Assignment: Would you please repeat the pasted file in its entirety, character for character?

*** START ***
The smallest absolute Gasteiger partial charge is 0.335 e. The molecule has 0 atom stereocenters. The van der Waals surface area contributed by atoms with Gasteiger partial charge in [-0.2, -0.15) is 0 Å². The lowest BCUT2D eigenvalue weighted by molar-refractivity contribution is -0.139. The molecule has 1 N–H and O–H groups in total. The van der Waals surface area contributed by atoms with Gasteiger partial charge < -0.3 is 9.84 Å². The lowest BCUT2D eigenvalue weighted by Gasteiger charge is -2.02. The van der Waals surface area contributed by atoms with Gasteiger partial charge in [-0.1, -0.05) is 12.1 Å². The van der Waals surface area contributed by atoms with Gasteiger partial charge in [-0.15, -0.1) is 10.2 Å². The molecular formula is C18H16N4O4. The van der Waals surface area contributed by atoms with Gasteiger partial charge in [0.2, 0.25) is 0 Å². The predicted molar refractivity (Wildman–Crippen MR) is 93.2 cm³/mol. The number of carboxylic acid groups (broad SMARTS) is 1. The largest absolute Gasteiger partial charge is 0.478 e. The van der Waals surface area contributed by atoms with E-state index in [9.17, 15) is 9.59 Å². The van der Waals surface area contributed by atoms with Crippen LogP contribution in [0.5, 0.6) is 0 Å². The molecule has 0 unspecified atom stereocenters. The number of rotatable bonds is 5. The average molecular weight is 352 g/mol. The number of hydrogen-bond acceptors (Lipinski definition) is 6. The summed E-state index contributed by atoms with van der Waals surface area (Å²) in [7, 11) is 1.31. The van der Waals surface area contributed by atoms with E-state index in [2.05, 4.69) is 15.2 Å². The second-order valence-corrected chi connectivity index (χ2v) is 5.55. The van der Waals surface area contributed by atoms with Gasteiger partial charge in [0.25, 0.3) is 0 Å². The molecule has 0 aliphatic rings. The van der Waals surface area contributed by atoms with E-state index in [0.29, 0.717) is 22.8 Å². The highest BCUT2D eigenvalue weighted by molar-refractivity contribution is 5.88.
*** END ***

The smallest absolute Gasteiger partial charge is 0.335 e. The molecule has 0 atom stereocenters. The van der Waals surface area contributed by atoms with Gasteiger partial charge in [-0.2, -0.15) is 0 Å². The lowest BCUT2D eigenvalue weighted by molar-refractivity contribution is -0.139. The molecule has 1 N–H and O–H groups in total. The van der Waals surface area contributed by atoms with Gasteiger partial charge < -0.3 is 9.84 Å². The lowest BCUT2D eigenvalue weighted by Gasteiger charge is -2.02. The van der Waals surface area contributed by atoms with Gasteiger partial charge in [-0.1, -0.05) is 12.1 Å². The van der Waals surface area contributed by atoms with Gasteiger partial charge in [-0.15, -0.1) is 10.2 Å². The molecular formula is C18H16N4O4. The van der Waals surface area contributed by atoms with Gasteiger partial charge in [0.2, 0.25) is 0 Å². The predicted molar refractivity (Wildman–Crippen MR) is 93.2 cm³/mol. The number of carboxylic acid groups (broad SMARTS) is 1. The largest absolute Gasteiger partial charge is 0.478 e. The van der Waals surface area contributed by atoms with E-state index in [9.17, 15) is 9.59 Å². The van der Waals surface area contributed by atoms with Crippen LogP contribution in [0.5, 0.6) is 0 Å². The molecule has 0 unspecified atom stereocenters. The number of rotatable bonds is 5. The average molecular weight is 352 g/mol. The number of hydrogen-bond acceptors (Lipinski definition) is 6. The summed E-state index contributed by atoms with van der Waals surface area (Å²) in [7, 11) is 1.31. The van der Waals surface area contributed by atoms with E-state index in [2.05, 4.69) is 15.2 Å². The second-order valence-corrected chi connectivity index (χ2v) is 5.55. The van der Waals surface area contributed by atoms with Gasteiger partial charge in [0.25, 0.3) is 0 Å². The molecule has 0 aliphatic rings. The van der Waals surface area contributed by atoms with E-state index in [0.29, 0.717) is 22.8 Å². The highest BCUT2D eigenvalue weighted by molar-refractivity contribution is 5.88.